The longest-serving member of New York's racing regulatory agency is stepping down, sources in state government say.
Joseph Neglia, first appointed to the New York State Racing and Wagering Board in 1984, is retiring from his post. One source said Neglia, who is close to Republican Party officials, has already submitted his resignation to Gov. George Pataki.
Neglia did not return calls for comment over the past week to confirm word of his resignation that has slowly spread around racing circles in New York. Neglia, who has a reputation as a hands-off board member, is said to be an avid Thoroughbred race fan, having spent the day recently at the BelmontStakes.
Neglia, who makes $101,600, did not return calls for comment. It is unclear why he is poised to leave the job, though his term expired at least two years ago and he has been serving at the governor's pleasure since then.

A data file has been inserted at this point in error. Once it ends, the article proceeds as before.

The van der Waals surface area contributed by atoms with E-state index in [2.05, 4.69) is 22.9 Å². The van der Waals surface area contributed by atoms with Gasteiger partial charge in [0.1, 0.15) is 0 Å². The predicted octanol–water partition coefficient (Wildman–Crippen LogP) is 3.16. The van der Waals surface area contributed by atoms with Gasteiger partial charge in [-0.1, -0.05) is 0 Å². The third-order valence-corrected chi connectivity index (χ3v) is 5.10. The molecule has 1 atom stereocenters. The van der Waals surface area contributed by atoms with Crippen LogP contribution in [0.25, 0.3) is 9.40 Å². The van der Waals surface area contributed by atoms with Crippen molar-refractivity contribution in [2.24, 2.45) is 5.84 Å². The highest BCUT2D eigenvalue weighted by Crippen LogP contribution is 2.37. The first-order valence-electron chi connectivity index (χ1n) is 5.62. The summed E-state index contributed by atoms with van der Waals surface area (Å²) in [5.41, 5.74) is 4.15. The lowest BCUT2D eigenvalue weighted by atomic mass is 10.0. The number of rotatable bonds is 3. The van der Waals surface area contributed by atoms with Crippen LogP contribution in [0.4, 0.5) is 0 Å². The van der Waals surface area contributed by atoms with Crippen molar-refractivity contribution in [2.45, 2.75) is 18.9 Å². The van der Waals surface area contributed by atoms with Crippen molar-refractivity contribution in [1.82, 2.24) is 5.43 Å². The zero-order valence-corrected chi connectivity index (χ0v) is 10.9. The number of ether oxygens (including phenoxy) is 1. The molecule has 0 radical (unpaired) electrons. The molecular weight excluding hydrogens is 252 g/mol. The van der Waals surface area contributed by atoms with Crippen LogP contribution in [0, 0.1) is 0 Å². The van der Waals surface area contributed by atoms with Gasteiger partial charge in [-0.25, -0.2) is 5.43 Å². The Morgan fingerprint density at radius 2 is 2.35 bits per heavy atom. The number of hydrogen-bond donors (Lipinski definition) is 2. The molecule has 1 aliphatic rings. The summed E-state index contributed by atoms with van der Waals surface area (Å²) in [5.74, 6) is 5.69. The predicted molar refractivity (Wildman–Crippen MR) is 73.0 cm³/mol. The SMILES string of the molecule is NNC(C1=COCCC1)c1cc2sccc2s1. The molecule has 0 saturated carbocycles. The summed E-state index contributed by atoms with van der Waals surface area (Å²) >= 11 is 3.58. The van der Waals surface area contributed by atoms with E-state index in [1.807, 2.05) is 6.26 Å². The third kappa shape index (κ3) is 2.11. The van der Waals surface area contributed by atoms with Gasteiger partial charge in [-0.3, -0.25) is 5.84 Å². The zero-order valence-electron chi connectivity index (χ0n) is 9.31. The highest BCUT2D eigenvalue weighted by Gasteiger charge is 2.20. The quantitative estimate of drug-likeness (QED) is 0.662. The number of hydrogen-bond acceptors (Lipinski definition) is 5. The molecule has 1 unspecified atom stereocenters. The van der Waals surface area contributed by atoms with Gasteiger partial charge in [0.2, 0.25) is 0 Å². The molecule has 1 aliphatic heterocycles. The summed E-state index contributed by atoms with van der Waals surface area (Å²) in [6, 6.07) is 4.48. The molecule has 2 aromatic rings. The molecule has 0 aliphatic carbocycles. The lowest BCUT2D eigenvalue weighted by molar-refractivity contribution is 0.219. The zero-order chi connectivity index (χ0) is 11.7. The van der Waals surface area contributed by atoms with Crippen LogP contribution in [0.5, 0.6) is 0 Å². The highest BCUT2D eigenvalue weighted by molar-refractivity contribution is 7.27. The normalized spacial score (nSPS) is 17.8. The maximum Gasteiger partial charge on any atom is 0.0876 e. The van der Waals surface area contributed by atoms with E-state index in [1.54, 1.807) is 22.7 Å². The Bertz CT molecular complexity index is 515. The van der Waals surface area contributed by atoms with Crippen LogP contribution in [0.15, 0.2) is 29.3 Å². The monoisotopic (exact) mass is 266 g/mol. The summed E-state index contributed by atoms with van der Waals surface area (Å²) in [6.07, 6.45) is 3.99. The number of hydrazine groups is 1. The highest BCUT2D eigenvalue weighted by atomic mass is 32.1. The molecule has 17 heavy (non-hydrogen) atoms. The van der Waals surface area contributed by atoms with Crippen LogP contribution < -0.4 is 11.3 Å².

Joseph Conway, a spokesman for Pataki, declined comment. "We don't comment on personnel-related matters,'' he said.
Neglia founded a paint company and later served as an appointee by former Gov. Hugh Carey to the state Mediation Board before joining the Racing and Wagering Board 17 years ago. He is also a past chairman of the American Racing Commissioners International.
The three-member Racing and Wagering Board, whose members are appointed for six year terms, has vast power over the state's racing industry, overseeing everything from race tampering investigations to how much tracks can spend on capital improvements. It also regulates New York's multi-million dollar charitable gaming industry and has oversight duties at the state's two Indian-owned casinos.
It is unclear who may be in line for Neglia's job, though several industry insiders are already vying for the post, sources say.